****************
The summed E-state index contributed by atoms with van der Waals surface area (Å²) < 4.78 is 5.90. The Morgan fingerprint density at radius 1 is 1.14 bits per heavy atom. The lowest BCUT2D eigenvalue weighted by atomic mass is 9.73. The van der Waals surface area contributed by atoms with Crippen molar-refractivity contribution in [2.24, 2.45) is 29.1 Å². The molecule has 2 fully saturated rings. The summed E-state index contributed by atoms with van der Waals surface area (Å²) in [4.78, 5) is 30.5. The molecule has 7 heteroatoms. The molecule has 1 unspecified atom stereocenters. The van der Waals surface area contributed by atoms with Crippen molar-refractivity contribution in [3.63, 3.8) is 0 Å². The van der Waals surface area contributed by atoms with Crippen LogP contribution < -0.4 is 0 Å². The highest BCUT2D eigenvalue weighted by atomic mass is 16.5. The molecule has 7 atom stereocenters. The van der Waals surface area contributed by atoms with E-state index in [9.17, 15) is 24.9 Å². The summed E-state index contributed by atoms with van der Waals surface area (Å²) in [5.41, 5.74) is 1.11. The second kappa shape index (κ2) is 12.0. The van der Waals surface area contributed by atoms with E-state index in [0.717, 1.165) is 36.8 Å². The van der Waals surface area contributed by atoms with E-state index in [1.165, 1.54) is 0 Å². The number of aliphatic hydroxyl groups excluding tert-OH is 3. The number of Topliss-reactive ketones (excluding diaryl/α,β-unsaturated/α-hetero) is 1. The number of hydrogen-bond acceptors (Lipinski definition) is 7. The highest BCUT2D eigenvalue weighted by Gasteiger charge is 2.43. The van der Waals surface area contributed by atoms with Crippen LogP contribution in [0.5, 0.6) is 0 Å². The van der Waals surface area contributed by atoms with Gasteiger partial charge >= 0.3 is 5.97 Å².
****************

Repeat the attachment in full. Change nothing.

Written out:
The summed E-state index contributed by atoms with van der Waals surface area (Å²) < 4.78 is 5.90. The Morgan fingerprint density at radius 1 is 1.14 bits per heavy atom. The lowest BCUT2D eigenvalue weighted by atomic mass is 9.73. The van der Waals surface area contributed by atoms with Crippen molar-refractivity contribution in [2.24, 2.45) is 29.1 Å². The molecule has 2 fully saturated rings. The summed E-state index contributed by atoms with van der Waals surface area (Å²) in [4.78, 5) is 30.5. The molecule has 7 heteroatoms. The molecule has 1 unspecified atom stereocenters. The van der Waals surface area contributed by atoms with Crippen molar-refractivity contribution in [3.63, 3.8) is 0 Å². The van der Waals surface area contributed by atoms with Crippen LogP contribution < -0.4 is 0 Å². The highest BCUT2D eigenvalue weighted by atomic mass is 16.5. The molecule has 7 atom stereocenters. The van der Waals surface area contributed by atoms with E-state index in [9.17, 15) is 24.9 Å². The summed E-state index contributed by atoms with van der Waals surface area (Å²) in [5.41, 5.74) is 1.11. The second kappa shape index (κ2) is 12.0. The van der Waals surface area contributed by atoms with E-state index in [0.717, 1.165) is 36.8 Å². The van der Waals surface area contributed by atoms with E-state index in [1.165, 1.54) is 0 Å². The number of aliphatic hydroxyl groups excluding tert-OH is 3. The number of Topliss-reactive ketones (excluding diaryl/α,β-unsaturated/α-hetero) is 1. The number of hydrogen-bond acceptors (Lipinski definition) is 7. The highest BCUT2D eigenvalue weighted by Gasteiger charge is 2.43. The van der Waals surface area contributed by atoms with Crippen LogP contribution in [0.5, 0.6) is 0 Å². The van der Waals surface area contributed by atoms with Gasteiger partial charge >= 0.3 is 5.97 Å².